The term is designed to differentiate the biological and moral status of this particular stage of development from that of an implanted embryo. One supporter of in vitro fertilization, Dr. Howard W. Jones Jr., in 1989 called a fertilized egg that isn’t implanted in the wall of a uterus “a special bit of humanity” that nevertheless “cannot have the moral equivalent of an adult” and therefore could rightly be subject to “use for experimental purposes when certain conditions are met … for an experiment that is carried out to enhance the human condition.”

Opponents of in vitro fertilization see no biological or moral distinction between a fertilized egg that hasn’t been implanted in the wall of a uterus and one that has, so they don’t use the term “pre-embryo.”

3. What Does the Catholic Church Say About Embryos?

The Catholic Church teaches that an embryo is a person with rights that must be respected.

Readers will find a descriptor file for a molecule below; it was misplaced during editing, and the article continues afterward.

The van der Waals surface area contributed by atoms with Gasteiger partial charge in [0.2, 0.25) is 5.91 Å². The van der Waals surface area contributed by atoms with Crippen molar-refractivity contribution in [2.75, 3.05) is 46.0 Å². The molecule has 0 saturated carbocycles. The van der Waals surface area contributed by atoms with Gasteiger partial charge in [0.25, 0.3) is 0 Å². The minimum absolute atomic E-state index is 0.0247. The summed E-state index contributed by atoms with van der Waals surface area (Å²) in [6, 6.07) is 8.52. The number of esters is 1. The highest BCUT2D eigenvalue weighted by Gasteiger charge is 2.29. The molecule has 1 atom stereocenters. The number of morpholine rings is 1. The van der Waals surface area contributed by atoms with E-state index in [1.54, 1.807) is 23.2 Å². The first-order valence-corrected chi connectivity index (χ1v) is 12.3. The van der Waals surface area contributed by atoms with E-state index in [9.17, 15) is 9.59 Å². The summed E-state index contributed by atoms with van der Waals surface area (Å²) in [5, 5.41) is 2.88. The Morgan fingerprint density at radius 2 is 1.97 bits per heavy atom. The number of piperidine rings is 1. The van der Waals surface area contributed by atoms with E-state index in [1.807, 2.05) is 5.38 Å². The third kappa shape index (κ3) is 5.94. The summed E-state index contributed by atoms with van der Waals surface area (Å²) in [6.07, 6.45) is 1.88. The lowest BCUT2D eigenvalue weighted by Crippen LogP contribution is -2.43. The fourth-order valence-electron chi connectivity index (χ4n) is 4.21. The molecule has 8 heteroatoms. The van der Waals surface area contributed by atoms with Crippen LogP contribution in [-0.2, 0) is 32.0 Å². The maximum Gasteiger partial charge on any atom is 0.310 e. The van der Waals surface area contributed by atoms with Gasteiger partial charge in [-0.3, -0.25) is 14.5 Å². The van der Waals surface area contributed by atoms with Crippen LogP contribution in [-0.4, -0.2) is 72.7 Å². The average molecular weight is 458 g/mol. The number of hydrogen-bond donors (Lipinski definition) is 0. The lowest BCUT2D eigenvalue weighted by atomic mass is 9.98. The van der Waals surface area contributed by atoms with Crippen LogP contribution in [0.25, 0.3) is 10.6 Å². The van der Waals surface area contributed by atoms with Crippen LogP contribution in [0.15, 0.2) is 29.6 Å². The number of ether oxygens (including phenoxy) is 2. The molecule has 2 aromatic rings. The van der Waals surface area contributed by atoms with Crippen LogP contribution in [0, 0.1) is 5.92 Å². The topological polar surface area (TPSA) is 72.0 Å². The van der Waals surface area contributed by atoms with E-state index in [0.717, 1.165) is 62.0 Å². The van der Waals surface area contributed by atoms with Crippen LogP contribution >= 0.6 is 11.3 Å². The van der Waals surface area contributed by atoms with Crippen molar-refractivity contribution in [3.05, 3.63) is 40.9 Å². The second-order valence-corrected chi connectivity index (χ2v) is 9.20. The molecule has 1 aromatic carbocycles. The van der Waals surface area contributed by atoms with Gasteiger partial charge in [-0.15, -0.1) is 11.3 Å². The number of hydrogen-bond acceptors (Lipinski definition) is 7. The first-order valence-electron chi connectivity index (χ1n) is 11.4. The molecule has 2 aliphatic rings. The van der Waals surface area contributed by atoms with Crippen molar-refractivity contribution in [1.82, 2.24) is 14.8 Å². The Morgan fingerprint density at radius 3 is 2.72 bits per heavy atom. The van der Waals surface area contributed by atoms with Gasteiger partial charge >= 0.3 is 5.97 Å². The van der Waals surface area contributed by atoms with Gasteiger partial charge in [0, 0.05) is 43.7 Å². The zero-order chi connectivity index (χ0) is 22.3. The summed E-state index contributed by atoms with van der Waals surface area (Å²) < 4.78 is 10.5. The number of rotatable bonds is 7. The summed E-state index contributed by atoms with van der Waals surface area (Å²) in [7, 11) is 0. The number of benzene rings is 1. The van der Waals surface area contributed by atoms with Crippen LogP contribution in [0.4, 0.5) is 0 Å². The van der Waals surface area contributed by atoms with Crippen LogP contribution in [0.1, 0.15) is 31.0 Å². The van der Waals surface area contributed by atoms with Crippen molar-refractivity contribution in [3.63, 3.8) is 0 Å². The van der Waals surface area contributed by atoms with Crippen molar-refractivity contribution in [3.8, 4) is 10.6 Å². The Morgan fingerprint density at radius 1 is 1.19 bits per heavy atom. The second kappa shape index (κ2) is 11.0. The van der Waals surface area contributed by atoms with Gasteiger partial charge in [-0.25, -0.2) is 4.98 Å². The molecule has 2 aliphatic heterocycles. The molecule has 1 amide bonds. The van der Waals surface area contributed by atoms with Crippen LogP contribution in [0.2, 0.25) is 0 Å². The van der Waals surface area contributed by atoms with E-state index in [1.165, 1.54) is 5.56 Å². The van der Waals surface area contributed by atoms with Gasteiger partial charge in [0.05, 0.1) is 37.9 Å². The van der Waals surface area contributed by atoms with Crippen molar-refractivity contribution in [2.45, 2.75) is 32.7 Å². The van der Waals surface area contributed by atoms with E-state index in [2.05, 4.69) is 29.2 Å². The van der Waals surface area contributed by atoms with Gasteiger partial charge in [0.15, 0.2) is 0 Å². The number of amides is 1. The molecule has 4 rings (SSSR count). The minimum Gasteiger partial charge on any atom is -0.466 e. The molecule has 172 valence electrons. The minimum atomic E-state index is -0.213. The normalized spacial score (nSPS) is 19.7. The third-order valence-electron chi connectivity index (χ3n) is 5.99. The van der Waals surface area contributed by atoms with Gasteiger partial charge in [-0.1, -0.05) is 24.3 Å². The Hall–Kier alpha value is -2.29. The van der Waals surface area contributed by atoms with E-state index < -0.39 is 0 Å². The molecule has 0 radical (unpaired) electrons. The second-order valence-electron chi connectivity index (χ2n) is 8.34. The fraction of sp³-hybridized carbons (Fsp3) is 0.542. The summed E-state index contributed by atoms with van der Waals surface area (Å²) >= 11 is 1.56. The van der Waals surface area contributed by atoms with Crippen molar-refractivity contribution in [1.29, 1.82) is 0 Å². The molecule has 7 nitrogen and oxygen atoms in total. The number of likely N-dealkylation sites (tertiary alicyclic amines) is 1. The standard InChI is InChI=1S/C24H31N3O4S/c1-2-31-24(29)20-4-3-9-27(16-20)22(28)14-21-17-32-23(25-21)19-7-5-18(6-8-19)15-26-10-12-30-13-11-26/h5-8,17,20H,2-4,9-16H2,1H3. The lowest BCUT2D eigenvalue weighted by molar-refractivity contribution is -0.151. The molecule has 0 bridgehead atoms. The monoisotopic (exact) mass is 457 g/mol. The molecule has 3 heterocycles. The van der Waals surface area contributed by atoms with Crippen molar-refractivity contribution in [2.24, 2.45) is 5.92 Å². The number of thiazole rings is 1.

“… [F]rom the moment the zygote has been formed,” says Donum Vitae (“The Gift of Life”) (I, 1), a 1987 document from the Vatican’s Congregation for the Doctrine of the Faith co-authored by the future Pope Benedict XVI, “the fruit of human generation … demands the unconditional respect that is morally due to the human being.”

It adds: “The human being is to be respected and treated as a person from the moment of conception; and therefore from that same moment his rights as a person must be recognized, among which in the first place is the inviolable right of every innocent human being to life.”

Destroying embryos, freezing embryos, and experimenting on embryos are all immoral because they violate the dignity and rights of the human person, the Church says.

Such practices should be illegal, the Church says. Since embryos are human beings, civil law “cannot tolerate — indeed, it must expressly forbid — that human beings, even at the embryonic stage, should be treated as objects of experimentation, be mutilated or destroyed with the excuse that they are superfluous or incapable of developing normally,” Donum Vitae says (III).

4. What Does the Catholic Church Say About In Vitro Fertilization?